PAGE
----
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Prints from Mexico shine light on disenfranchised artists

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Apocatástasis, woodcut, Diana Morales Gali
Diana Morales Galicia's woodcut "Apocatástasis" uses a worn down and rickety roller coaster to talk about decay and fragility in Mexican cities.
Courtesy of Highpoint Center for Printmaking

A new show of prints made by women in Mexico is helping give voice to a group that often struggles to be heard. "Sus Voces," or "Their Voices," now on display at Highpoint Center for Printmaking in Minneapolis, presents the work of nine women printmakers who work in a wide range of techniques and styles. Curator Tina Tavera said that while printmaking is a traditional art form in Mexico, far fewer women practice it than men.

"There seems to be more Mexican women doing design," she said. "Maybe that's for practical purposes, for employment and such."

Tavera was inspired by a show she saw on a visit to Mexico City. She traveled back and forth between Mexico and Minnesota for two years, meeting women in their studios or in neighboring cities. From about 100 artists, she selected works by nine women she felt represented both the quality and the diversity of the work.

An intricately detailed woodcut of a rickety roller coaster speaks to urban decay, while a series of surrealist lithographs evokes the work of Rene Magritte.

One wall of the Highpoint gallery is dedicated to the large prints of Edith Chavez. Tavera said when she visited Chavez's studio, the artist's unassuming manner belied her resume:

"And as I said, 'I love your work and I really appreciate it — can you tell me a little bit about this piece?' She says, 'Oh, that was in the Biennial [Art Exhibition] in Cuba' ... You start to realize, 'Oh my gosh, you've exhibited everywhere internationally.' It was really impressive to me. But I suspect that the recognition isn't there. It isn't something that people have realized, that she is that accomplished."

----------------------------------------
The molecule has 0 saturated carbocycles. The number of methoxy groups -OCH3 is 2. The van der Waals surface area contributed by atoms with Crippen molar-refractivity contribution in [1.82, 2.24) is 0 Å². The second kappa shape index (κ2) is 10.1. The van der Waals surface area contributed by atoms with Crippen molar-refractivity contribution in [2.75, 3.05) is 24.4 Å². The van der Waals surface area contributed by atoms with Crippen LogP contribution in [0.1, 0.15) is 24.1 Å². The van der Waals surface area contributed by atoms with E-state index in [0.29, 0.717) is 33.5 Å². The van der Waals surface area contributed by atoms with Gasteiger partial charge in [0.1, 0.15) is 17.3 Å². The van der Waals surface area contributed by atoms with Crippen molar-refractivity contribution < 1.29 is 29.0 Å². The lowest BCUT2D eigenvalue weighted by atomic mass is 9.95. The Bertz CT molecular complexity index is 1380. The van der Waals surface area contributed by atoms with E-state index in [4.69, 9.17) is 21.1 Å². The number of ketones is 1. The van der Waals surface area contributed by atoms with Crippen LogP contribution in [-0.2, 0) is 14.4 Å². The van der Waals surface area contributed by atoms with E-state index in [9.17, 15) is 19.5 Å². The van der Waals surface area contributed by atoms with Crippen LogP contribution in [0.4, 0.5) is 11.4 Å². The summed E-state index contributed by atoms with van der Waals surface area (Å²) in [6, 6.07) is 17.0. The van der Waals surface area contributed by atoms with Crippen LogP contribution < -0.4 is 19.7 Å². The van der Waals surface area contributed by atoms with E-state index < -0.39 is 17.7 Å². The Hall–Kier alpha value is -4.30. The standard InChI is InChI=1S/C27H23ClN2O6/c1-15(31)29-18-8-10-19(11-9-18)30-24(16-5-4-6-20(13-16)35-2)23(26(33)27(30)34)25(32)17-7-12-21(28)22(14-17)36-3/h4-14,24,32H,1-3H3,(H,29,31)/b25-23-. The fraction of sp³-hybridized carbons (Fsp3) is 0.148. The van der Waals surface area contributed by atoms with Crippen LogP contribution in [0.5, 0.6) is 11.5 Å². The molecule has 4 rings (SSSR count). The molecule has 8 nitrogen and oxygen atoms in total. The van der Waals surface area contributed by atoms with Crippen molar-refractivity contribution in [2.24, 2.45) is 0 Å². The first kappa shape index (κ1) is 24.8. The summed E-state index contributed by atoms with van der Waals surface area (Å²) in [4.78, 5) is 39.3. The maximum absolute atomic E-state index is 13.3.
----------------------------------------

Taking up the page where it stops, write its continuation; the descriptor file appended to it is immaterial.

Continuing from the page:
Self portraits, Edith Chavez
Edith Chavez created a series of self-portraits to talk about the suffering and nobility involved in domestic life.
David Kern | Highpoint Center for Printmaking

Chavez's prints are lusciously detailed self-portraits, with a twist. In one image, her head wears a crown of plucked chicken wings; in another she holds up a string of chicken feet as though they're a fancy necklace. Tavera said that on one level, the prints romanticize domestic life in Mexico.

"At the same time she's also referencing maybe underlying violence and issues that they're dealing with day to day," she said. "So it's almost romanticizing domesticity, and at the same it's not easy. There are some challenges here that we're talking about."

Edith Chavez is in town this week for the opening reception of "Sus Voces" and will demonstrate her printmaking techniques this Saturday at Highpoint.

Gallery director Jess Krueckeberg said this is the 12th international print show Highpoint has hosted. She finds this one to be a particularly exciting selection of contemporary work.

Esencia, lithograph, Daniela Ramirez
This lithograph -- titled "Esencia" -- by Daniela Ramirez is part of the exhibition "Sus Voces" at Highpoint Center for Printmaking presenting works by nine contemporary Mexican women printmakers.
Courtesy of Highpoint Center for Printmaking

"It's what they're experiencing right now in their daily lives — their political concerns, daily routine, personal philosophies — within ... an underrepresented portion of the art world," she said. "These are people who don't normally get to have their voices heard."

The exhibition is part of the Guerrilla Girls Twin Cities Takeover. Kreuckeberg said that's fitting, since the Guerrilla Girls are all about empowering the disenfranchised, as these women are.

"Sus Voces: Women Printmakers from Mexico" opens with a public reception and gallery talk this Friday at Highpoint Center for Printmaking in Minneapolis. It runs through March 26.